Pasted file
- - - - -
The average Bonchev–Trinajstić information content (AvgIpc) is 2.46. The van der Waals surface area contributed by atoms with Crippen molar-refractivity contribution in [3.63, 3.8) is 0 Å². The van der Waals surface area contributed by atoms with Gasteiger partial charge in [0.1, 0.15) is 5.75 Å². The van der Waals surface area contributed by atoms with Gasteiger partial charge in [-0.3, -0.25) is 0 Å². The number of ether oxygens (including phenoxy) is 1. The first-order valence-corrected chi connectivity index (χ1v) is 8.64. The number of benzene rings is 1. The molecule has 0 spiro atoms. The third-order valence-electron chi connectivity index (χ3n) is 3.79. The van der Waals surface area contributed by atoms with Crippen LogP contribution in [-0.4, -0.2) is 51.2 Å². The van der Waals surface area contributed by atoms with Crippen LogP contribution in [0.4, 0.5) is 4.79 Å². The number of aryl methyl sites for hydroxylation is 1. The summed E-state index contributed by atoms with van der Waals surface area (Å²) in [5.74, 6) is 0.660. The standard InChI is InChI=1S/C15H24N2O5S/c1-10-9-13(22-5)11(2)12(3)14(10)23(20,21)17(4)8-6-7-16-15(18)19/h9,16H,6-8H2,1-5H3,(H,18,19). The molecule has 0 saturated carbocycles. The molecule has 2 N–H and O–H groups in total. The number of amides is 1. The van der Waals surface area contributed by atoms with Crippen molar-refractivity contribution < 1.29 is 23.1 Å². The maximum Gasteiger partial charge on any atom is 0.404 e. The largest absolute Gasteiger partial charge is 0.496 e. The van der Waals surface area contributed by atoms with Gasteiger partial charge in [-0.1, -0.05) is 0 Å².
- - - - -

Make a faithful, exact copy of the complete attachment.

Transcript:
The average Bonchev–Trinajstić information content (AvgIpc) is 2.46. The van der Waals surface area contributed by atoms with Crippen molar-refractivity contribution in [3.63, 3.8) is 0 Å². The van der Waals surface area contributed by atoms with Gasteiger partial charge in [0.1, 0.15) is 5.75 Å². The van der Waals surface area contributed by atoms with Gasteiger partial charge in [-0.3, -0.25) is 0 Å². The number of ether oxygens (including phenoxy) is 1. The first-order valence-corrected chi connectivity index (χ1v) is 8.64. The number of benzene rings is 1. The molecule has 0 spiro atoms. The third-order valence-electron chi connectivity index (χ3n) is 3.79. The van der Waals surface area contributed by atoms with Crippen LogP contribution in [-0.4, -0.2) is 51.2 Å². The van der Waals surface area contributed by atoms with Crippen LogP contribution in [0.4, 0.5) is 4.79 Å². The number of aryl methyl sites for hydroxylation is 1. The summed E-state index contributed by atoms with van der Waals surface area (Å²) in [5.74, 6) is 0.660. The standard InChI is InChI=1S/C15H24N2O5S/c1-10-9-13(22-5)11(2)12(3)14(10)23(20,21)17(4)8-6-7-16-15(18)19/h9,16H,6-8H2,1-5H3,(H,18,19). The molecule has 0 saturated carbocycles. The molecule has 2 N–H and O–H groups in total. The number of amides is 1. The van der Waals surface area contributed by atoms with Crippen molar-refractivity contribution < 1.29 is 23.1 Å². The maximum Gasteiger partial charge on any atom is 0.404 e. The largest absolute Gasteiger partial charge is 0.496 e. The van der Waals surface area contributed by atoms with Gasteiger partial charge in [-0.1, -0.05) is 0 Å².